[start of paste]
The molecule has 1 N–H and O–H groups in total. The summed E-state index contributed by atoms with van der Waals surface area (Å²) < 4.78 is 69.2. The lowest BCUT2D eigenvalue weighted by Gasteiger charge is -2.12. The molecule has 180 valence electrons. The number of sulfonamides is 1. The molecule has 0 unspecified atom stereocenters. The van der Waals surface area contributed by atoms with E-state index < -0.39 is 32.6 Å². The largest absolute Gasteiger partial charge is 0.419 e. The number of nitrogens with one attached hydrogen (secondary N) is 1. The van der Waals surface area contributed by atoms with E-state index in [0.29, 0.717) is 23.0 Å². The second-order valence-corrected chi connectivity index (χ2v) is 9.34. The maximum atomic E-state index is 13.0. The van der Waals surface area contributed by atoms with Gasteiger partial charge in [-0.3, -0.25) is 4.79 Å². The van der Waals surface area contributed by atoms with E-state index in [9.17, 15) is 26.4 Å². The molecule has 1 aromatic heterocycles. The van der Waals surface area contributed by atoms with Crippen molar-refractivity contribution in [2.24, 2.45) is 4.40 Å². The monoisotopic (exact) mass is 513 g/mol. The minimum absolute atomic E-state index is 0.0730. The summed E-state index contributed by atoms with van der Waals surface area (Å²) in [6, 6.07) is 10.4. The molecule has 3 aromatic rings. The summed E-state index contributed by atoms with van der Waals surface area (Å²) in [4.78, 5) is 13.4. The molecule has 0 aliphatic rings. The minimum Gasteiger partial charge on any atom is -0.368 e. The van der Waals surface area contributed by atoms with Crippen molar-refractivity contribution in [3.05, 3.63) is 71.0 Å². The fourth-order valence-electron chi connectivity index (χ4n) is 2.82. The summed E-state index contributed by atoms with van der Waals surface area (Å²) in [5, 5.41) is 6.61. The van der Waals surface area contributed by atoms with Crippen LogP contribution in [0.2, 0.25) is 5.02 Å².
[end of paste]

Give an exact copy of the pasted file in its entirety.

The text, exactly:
The molecule has 1 N–H and O–H groups in total. The summed E-state index contributed by atoms with van der Waals surface area (Å²) < 4.78 is 69.2. The lowest BCUT2D eigenvalue weighted by Gasteiger charge is -2.12. The molecule has 180 valence electrons. The number of sulfonamides is 1. The molecule has 0 unspecified atom stereocenters. The van der Waals surface area contributed by atoms with E-state index < -0.39 is 32.6 Å². The largest absolute Gasteiger partial charge is 0.419 e. The number of nitrogens with one attached hydrogen (secondary N) is 1. The van der Waals surface area contributed by atoms with E-state index in [0.29, 0.717) is 23.0 Å². The second-order valence-corrected chi connectivity index (χ2v) is 9.34. The maximum atomic E-state index is 13.0. The van der Waals surface area contributed by atoms with Gasteiger partial charge in [-0.3, -0.25) is 4.79 Å². The van der Waals surface area contributed by atoms with E-state index in [9.17, 15) is 26.4 Å². The molecule has 1 aromatic heterocycles. The van der Waals surface area contributed by atoms with Crippen molar-refractivity contribution in [2.24, 2.45) is 4.40 Å². The monoisotopic (exact) mass is 513 g/mol. The minimum absolute atomic E-state index is 0.0730. The summed E-state index contributed by atoms with van der Waals surface area (Å²) in [6, 6.07) is 10.4. The molecule has 3 aromatic rings. The summed E-state index contributed by atoms with van der Waals surface area (Å²) in [4.78, 5) is 13.4. The molecule has 0 aliphatic rings. The minimum Gasteiger partial charge on any atom is -0.368 e. The van der Waals surface area contributed by atoms with Crippen molar-refractivity contribution in [3.05, 3.63) is 71.0 Å². The fourth-order valence-electron chi connectivity index (χ4n) is 2.82. The summed E-state index contributed by atoms with van der Waals surface area (Å²) in [5, 5.41) is 6.61. The van der Waals surface area contributed by atoms with Crippen LogP contribution in [0.2, 0.25) is 5.02 Å².